Every few weeks or so or every time I hear of a fantastic new recipe there is a burning within me, a burning desire. Yes, I must throw a dinner party! What stops this from happening is mainly time, cost and coordinating guests’ tastes and dietary restrictions. Putting aside the first two — cause, yeah — the most important requirement is that everyone can eat everything I make. If you’re kosher, this doesn’t only mean no bacon in the fettuccine alfredo (or whatever), but if there is a meat dish there cannot be any dairy served in anything else at the same meal. In addition to deciding which “type” of dinner to make (meat or milk), one of my best friends is vegan AND kosher, so it’s always a toughie deciding what to make if she’s coming!

Well, it’s high time for another dinner party and to prepare first I have to plan a menu. Ok. Should I go with something light and refreshing but probably more expensive? Or a meal in a pot that can feed a bunch of people but will be heavy, non-summer-y? More specifically, for the two options:

Light and refreshing
- Something dairy for sure
- Spinach or summer squash quiche sans crust (I never use crust)
- Agristada, a delicious fish dish poached in a thick lemon sauce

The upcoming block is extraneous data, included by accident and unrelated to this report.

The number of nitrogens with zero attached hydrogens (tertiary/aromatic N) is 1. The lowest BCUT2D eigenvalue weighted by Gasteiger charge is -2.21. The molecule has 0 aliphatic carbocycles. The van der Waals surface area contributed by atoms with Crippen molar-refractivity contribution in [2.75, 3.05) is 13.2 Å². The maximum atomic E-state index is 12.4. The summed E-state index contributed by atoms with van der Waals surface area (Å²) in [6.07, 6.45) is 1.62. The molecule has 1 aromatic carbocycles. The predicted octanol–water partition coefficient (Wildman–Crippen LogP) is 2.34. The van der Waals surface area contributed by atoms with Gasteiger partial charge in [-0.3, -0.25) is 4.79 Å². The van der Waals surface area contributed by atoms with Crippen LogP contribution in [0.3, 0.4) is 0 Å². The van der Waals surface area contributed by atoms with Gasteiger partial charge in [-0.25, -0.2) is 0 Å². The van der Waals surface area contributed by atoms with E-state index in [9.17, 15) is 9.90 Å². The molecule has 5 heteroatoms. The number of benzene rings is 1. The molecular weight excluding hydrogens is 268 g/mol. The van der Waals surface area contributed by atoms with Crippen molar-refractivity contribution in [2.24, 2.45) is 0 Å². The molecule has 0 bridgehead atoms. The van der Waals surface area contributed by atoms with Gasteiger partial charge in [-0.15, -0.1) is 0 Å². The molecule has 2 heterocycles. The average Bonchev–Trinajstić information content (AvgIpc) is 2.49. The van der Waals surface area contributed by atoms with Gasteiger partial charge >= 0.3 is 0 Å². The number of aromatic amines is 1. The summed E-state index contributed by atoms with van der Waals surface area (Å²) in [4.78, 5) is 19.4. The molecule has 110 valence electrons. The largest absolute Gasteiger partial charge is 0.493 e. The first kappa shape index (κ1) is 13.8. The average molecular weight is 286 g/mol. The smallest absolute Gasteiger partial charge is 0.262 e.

- Some sort of salad
- Watermelon popsicles?

Pros:
- I’m dying to make agristada
- More appropriate now that nature finally decides it’s summer
- Healthy?

Cons:
- Expensive
- Not sure if people go for the healthy thing
- Can vegans eat most of this? No.

Meal in a Pot – Cuban food night!
- Arroz con pollo
- Tostones (fried plantains)
- Sangria?
- Side salad
- Watermelon popsicles?

Pros:
- I’m dying to make arroz con pollo and Cuban food
- Feeds a lot of people at once
- Less expensive, possibly

Cons:
- Hot, heavy, not suited for the season necessarily
- Kosher chicken is expensive (but might be cheaper in total than the first option)
- If my vegan friend attends, need to think of something she can eat!

So, what to do? There’s more leeway with Option 1 but may cost more, but Option 1 sounds more fun to make. I enjoy making lots of different foods! I’m thinking this will probably be for about 6 – 10 people. My heart says Option 1 but my wallet says Option 2. Any suggestions, guys? I’m thinking this will go down in about 2 weeks.



Johanna: The Improviser

Never quite follows the recipe. Doesn't really measure. Tastes with her fingers. Somehow, it always works.

Alyssa: The Triple Threat

Can do it all. And modest to boot.

Bakezilla: We Use Mixers Too

She likes to bake. Actually, baking is the only thing she does. It's a passion.

Rita: The Kosher Chick

Restrictions have nothing on her.